Conning’s annual State of the States Report is our ranking of the 50 U.S. states by credit quality based on our examination of economic conditions, socio-economic trends, and the states’ balance sheets. This year’s report is presented in a more interactive format offering viewers greater flexibility in reviewing the data upon which Conning bases our conclusions.
- Conning changes its outlook on state credit quality to “declining” from “stable.” We believe states are well positioned to weather an economic slowdown but in our view, anticipated results for the current fiscal year (FY23) are weaker and states will likely lower their tax revenue forecasts for FY24.
- Positives: Balance sheets and debt levels have improved, reserves are at all-time highs, pension and OPEB contributions have risen (although still a long-term challenge) and the resource-dependent states that lagged the postpandemic recovery caught up in 2022.
- Negatives: Tax revenue growth will likely slow or turn negative, the positive impact of inflation should wane and negatively impact states most reliant on sales taxes and, should the economy slow, personal income taxes will probably decline.
- States that lowered taxes could see even greater declines in tax revenue.
Executive Summary: Conning Changes Outlook to "Declining"
Conning has had a “stable” outlook assigned to state credit quality since our 2021 State of the States Report. The interim was marked by relatively benign economic and credit conditions, with state credit quality riding the wave of the economy recovering from the impact of the Covid-19 pandemic. State coffers benefitted from a strong labor market and nominal growth in consumer spending. With the economy in 2022 continuing its pandemic recovery and with people returning to work, income taxes performed very well. (While the pandemic led to people changing where they live and work, our data does not support either “red” or “blue” states outperforming the other.) Sales tax collections also performed well, again due to federal stimulus-supported consumer spending and a reopening economy. However, signs are mounting that the unprecedented tax-revenue growth of the past few years will soon moderate.
Our 2023 report shows how higher than expected tax revenue growth in 2022, combined with abundant federal aid, led to record financial reserves and much-improved state financial metrics. This will allow many states to navigate several challenges we identify, such as a weakening economy, tighter monetary policy, historically high inflation, and a tapering of federal Covid-19 aid. Yet despite the strength of 2022, we expect a significant decrease in annual state tax-revenue growth and as such are assigning a “declining” outlook.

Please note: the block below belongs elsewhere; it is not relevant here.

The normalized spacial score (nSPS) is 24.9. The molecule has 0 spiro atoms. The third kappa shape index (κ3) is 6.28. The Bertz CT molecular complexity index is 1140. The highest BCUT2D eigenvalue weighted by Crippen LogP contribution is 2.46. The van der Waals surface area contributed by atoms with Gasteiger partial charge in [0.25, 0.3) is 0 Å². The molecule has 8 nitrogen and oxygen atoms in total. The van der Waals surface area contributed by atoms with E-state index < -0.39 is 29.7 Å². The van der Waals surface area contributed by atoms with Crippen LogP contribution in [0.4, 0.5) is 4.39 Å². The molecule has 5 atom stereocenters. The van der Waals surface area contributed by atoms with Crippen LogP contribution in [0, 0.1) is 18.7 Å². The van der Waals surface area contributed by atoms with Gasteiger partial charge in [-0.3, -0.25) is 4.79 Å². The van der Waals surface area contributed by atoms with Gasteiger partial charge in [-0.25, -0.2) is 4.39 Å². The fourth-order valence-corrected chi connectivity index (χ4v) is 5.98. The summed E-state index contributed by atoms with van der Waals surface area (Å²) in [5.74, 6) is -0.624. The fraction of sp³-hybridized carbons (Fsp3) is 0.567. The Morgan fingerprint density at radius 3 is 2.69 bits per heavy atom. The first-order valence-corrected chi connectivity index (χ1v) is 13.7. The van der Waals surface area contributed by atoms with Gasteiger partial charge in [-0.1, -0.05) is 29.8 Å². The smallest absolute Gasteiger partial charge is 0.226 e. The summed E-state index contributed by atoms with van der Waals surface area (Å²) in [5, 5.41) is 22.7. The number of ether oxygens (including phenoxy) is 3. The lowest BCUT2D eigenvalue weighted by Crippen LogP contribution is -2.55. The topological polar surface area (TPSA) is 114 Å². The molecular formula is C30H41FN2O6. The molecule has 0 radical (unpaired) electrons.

Looking ahead at fiscal year (FY) 2024 (most states have June 30 year-ends) we expect credit conditions to soften. For example, revenue projections will look weak compared to prior years, especially when considering inflation has boosted sales tax collections for those states most reliant on them, and inflation will push expenditures higher. This will squeeze budgets, and in some cases force states to use reserve monies to remedy shortfalls. Fixed costs are the other side of the preparedness question, and several states are facing significant infrastructure spending and pension obligations that may challenge their fiscal stability should an economic downturn come soon.
Talk of a recession will become more prevalent as well and we expect mid-year budget forecasts in many states to be revised downward. In some cases, the impact of weaker stock and labor markets on income tax collections is already visible. And lastly, states that used surplus revenues as a reason to lower taxes or expand services could experience additional financial pressure.
Our State of the States rankings allow us to identify states we believe are best equipped to weather an economic slowdown. We examine how negative factors such as lower tax revenues (from weakening labor markets), lower corporate profits, fewer retail sales, a softening housing market, or a pullback in the financial markets can affect tax collections. We are also studying reserves that could cushion such a decline, or economic debt that will have to be serviced. Lastly, our focus on population growth and, to a lesser extent, a state’s tax climate, helps us identify states that we believe will outperform.